Tim Brock, who was the PrecisionCraft designer for the project, worked closely with the original owners to come up with the architectural design of the home. He recalls, “This North Carolina project was based on one of our popular floor-plan concepts, called the Crested Butte. Although many of our previous clients have built this design as a timber-frame home, this version is one of the few handcrafted log examples, and that really sets it apart.”
Brock points out that the home features PrecisionCraft’s Houseal Non-settling System, which enabled them to design interior spaces with a combination of handcrafted logs and conventional drywall. “This gives our client the best of both worlds, with a mix of rustic logs and bright walls which reflect the natural light that flows into the home through its large windows,” says Brock.
The Murphy’s “cabin” is approximately 5,000 square feet with seven bedrooms, an exercise room, and three full baths. In addition to the main floor of the house, there is a loft area that overlooks the great room, a full walkout basement with 12-inch poured concrete walls, and a large, finished living/sleeping area above the garage.
“The property also came with a little house,” says Jill, “which was a lifesaver during the construction process. It’s a cute, cozy place that adds two more bedrooms and a full kitchen to the property amenities. It enabled Joe and me to come up and oversee the construction process and pitch in ourselves for multiple days in a row, without having to commute back and forth to our home in Raleigh.”
The original owner was a contractor that loved working with wood. He deemed his lakefront home the ultimate woodworking project. After PrecisionCraft had erected the log package, he did the majority of the framing, roofing, staining, and clear-coating of the external log walls on his own. “He also closed in the eaves, installed Pella casement windows and doors, and completed many other construction tasks over the course of five years,” says Joe. “Unfortunately, the recession hit, and productivity at the cabin stalled before it was completely closed in. Most notably, the chinking had not been started.”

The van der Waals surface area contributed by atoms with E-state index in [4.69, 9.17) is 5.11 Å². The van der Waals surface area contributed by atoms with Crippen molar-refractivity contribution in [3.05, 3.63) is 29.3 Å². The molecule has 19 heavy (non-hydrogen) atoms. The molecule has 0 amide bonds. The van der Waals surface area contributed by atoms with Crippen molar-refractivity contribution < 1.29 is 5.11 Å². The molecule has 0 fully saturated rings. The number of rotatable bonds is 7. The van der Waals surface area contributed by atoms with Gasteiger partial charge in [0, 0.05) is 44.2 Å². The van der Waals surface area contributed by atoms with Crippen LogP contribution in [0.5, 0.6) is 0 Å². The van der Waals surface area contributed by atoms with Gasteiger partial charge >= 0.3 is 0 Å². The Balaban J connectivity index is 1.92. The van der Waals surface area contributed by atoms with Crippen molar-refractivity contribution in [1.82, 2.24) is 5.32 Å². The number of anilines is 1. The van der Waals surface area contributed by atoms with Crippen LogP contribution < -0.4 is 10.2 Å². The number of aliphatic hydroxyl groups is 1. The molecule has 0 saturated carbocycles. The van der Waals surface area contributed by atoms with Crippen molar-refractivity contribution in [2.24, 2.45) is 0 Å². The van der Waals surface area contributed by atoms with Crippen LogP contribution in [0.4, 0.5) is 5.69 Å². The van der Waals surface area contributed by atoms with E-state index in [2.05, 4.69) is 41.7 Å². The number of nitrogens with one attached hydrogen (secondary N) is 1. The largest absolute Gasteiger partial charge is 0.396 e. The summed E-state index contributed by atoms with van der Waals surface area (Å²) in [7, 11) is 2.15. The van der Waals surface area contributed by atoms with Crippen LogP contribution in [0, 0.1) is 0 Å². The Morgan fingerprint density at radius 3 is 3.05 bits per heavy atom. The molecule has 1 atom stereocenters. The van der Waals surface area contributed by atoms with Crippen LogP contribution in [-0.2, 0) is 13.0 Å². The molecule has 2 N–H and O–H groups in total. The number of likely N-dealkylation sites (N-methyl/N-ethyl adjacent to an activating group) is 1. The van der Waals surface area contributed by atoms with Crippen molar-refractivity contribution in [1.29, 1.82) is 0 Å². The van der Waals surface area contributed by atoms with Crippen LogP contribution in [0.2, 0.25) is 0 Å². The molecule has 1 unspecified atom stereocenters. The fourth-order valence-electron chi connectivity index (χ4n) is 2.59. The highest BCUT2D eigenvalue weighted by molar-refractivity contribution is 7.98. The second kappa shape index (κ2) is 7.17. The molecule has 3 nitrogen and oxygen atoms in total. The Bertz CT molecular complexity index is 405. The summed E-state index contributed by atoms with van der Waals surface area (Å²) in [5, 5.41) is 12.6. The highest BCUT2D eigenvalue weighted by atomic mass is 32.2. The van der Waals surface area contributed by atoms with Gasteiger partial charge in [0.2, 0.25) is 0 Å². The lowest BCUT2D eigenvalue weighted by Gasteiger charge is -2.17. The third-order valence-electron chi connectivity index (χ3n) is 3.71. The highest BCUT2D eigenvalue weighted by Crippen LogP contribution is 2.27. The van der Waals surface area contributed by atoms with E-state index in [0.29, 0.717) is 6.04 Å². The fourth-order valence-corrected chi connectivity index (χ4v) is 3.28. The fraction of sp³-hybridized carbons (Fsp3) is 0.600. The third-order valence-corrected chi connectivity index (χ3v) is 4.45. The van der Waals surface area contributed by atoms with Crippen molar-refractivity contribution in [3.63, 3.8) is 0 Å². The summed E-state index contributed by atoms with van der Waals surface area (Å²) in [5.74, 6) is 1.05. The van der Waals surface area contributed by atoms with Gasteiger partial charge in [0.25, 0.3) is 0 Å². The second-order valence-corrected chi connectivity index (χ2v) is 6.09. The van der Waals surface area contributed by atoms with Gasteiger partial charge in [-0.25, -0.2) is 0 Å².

When the Murphys purchased the property, the logs had been “curing” under ideal conditions for nearly seven years. It would be considered highly unusual to let logs cure that long before chinking, but due to economic circumstances, that’s what happened. The unexpected benefit to the Murphys is that the logs were perfectly dried before the chinking stage.
Realizing the necessity for expertise in the chinking process, Joe and Jill hired Stewart Thibodeau, owner of Total Log Cabin Restoration, based in Wake Forest, North Carolina. Thibodeau has been self-employed in the home improvement industry for over 40 years and has been restoring log homes with his sons since 1998. In addition to installing Perma-chink chinking inside and out, his crew restained and clear-coated the cabin’s exterior logs and sanded and coated the interior logs with a clear finish, bringing forth the original warm glow of the natural wood.